Honours and awards[edit]

  • 2009: Stavros Niarchos Prize for Survivorship [11]
  • 2009: Search for Common Ground Award; Washington [12]
  • 2009: Middle East Institute Award; Washington [13]
  • 2009: Sakharov Human Rights Prize nominee [14]
  • 2010: Uncommon Courage Award; Center for Ethnic, Racial and Religious Understanding at Queens College, NY, USA [15]
  • 2010: Mahatma Gandhi Peace Award of Canada [16]
  • Named one of the 500 Most Influential Muslims for two consecutive years 2009 and 2010 by the Royal Islamic Strategic Studies Centre
  • 2011: Lombardy Region Peace Prize[17]
  • 2012: Calgary Peace Prize[18]
  • 2013: Member of the Order of Ontario[19]
  • 2014: Winner in the internationally reputed category of The Public Peace Prize[20]
  • 2016: Honorary Doctor of Science, Simon Fraser University[citation needed]



  1. ^ [Israeli TV airs telephone call to father after children killed -English https://www.youtube.com/watch?v=sUh6xVlndhM] Jan 17, 2009. (English subtitles)
  2. ^ Izzeldin Abuelaish. Bloomsbury Retrieved on 2011-01-18
  3. ^ Izzeldin Abuelaish. Bloomsbury. Retrieved on 2011-01-18
  4. ^ Palestinian Doctor's Peace Efforts Turn To Anguish. NPR. Retrieved on 2011-01-18
  5. ^ "Gaza Doctor Izzeldin Abuelaish Two Years After Israeli Attack that Killed 3 Daughters & Niece: "As Long as I am Breathing, They are with Me. I Will Never Forget"". Democracy Now!. Retrieved 2013-04-21. 
  6. ^ Gazan Doctor and Peace Advocate Loses 3 Daughters to Israeli Fire and Asks Why. The New York Times. Retrieved on 2011-01-18
  7. ^ "Gaza: Life Without Borders." BBC News. Retrieved on 2011-01-19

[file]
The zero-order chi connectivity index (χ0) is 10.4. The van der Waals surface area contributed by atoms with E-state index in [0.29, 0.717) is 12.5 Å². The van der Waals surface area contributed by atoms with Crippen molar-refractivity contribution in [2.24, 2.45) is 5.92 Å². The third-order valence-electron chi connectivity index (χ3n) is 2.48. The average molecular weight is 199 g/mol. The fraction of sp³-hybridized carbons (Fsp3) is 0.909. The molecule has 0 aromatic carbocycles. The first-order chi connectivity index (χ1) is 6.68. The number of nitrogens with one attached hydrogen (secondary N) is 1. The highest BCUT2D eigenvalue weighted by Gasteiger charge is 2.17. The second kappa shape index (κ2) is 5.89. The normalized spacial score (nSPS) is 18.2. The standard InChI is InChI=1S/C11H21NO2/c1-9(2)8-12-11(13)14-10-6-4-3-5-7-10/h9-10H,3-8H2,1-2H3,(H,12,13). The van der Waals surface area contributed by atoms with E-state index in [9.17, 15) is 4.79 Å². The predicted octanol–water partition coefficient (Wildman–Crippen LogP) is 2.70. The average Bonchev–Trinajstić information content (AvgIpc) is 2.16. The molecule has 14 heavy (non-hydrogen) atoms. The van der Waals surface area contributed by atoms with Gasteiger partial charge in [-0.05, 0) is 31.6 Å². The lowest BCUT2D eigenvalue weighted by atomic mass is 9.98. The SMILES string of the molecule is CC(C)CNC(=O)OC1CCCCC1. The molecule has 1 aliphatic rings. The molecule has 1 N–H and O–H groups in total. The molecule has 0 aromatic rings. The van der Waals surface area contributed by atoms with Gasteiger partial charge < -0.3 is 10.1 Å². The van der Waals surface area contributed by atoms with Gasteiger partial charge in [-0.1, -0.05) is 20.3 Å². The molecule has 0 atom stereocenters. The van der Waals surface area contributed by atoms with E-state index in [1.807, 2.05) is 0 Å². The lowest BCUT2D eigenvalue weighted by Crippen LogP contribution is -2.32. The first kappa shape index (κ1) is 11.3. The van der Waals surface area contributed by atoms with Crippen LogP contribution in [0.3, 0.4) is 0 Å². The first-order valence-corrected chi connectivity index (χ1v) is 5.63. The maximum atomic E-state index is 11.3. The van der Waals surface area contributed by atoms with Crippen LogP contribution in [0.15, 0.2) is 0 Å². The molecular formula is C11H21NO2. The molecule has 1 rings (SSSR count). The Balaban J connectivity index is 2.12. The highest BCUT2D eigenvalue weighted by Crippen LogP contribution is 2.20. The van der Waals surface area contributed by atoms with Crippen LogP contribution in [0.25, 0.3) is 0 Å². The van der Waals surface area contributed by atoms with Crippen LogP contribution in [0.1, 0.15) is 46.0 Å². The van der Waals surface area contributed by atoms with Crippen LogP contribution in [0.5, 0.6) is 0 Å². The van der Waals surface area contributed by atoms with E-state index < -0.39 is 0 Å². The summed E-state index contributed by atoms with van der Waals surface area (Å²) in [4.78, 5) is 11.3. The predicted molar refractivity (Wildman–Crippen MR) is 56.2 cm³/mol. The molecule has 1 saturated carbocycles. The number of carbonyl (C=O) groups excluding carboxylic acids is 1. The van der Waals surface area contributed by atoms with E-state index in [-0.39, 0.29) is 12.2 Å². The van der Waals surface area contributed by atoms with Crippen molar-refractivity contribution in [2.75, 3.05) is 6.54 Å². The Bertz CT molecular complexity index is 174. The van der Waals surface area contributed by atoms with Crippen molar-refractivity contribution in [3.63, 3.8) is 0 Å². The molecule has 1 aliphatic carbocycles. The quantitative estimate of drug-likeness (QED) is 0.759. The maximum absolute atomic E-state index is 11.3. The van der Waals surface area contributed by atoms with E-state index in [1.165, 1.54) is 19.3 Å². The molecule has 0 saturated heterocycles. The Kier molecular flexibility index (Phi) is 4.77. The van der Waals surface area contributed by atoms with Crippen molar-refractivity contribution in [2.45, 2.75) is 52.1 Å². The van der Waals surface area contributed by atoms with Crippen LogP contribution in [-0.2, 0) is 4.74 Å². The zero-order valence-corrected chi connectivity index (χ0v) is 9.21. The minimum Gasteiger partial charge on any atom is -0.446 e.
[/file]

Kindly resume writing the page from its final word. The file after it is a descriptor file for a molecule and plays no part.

8. ^ Izzeldin Abuelaish MD, MPH, Faculty Profile. University of Toronto – Dalla Lana School of Public Health. Retrieved on 2011-01-18
  9. ^ "Man fights loss of three daughters in Israeli strike". The Express Tribune. 18 February 2013. Retrieved 20 February 2013. 
  10. ^ http://www.timesofisrael.com/after-6-years-in-canada-gazan-doctor-izzeldin-abuelaish-gains-citizenship/.  Missing or empty |title= (help)
  11. ^ Niarchos. WorldNews. Retrieved on 2011-01-18
  12. ^ The Common Ground Awards 2009. Search for Common Ground. Retrieved on 2011-01-18
  13. ^ 2009 Annual Conference Banquet Award Acceptance. Middle East Institute. Retrieved on 2011-01-18
  14. ^ 10 nominees for 2009 Sakharov human rights prize. European Parliament. Retrieved on 2011-01-18
  15. ^ "Queens College Center for Ethnic, Racial, and Religious Understanding Honors Three with its First-Ever 'Uncommon Courage Awards'". Queens College. Retrieved 2011-01-18. 
  16. ^ "Premier Selinger Awards Gandi Peace Award of Canada to Gazan Doctor Abuelaish". WinnipegJewishReview.com. Retrieved 2011-01-18. 
  17. ^ "Dr. Izzeldin Abuelaish, Faculty of Medicine | U of T News". News.utoronto.ca. 2012-01-17. Retrieved 2013-04-21. 
  18. ^ "Peace Prize | Peace Studies". Ucalgary.ca. 2013-03-02. Retrieved 2013-04-21. 
  19. ^ "25 Appointees Named to Ontario's Highest Honour". Ministry of Citizenship and Immigration. 
  20. ^ "Public Peace Prize:Izzeldin Abuelaish". 2014-07-06. Retrieved 9 August 2014. 

External links[edit]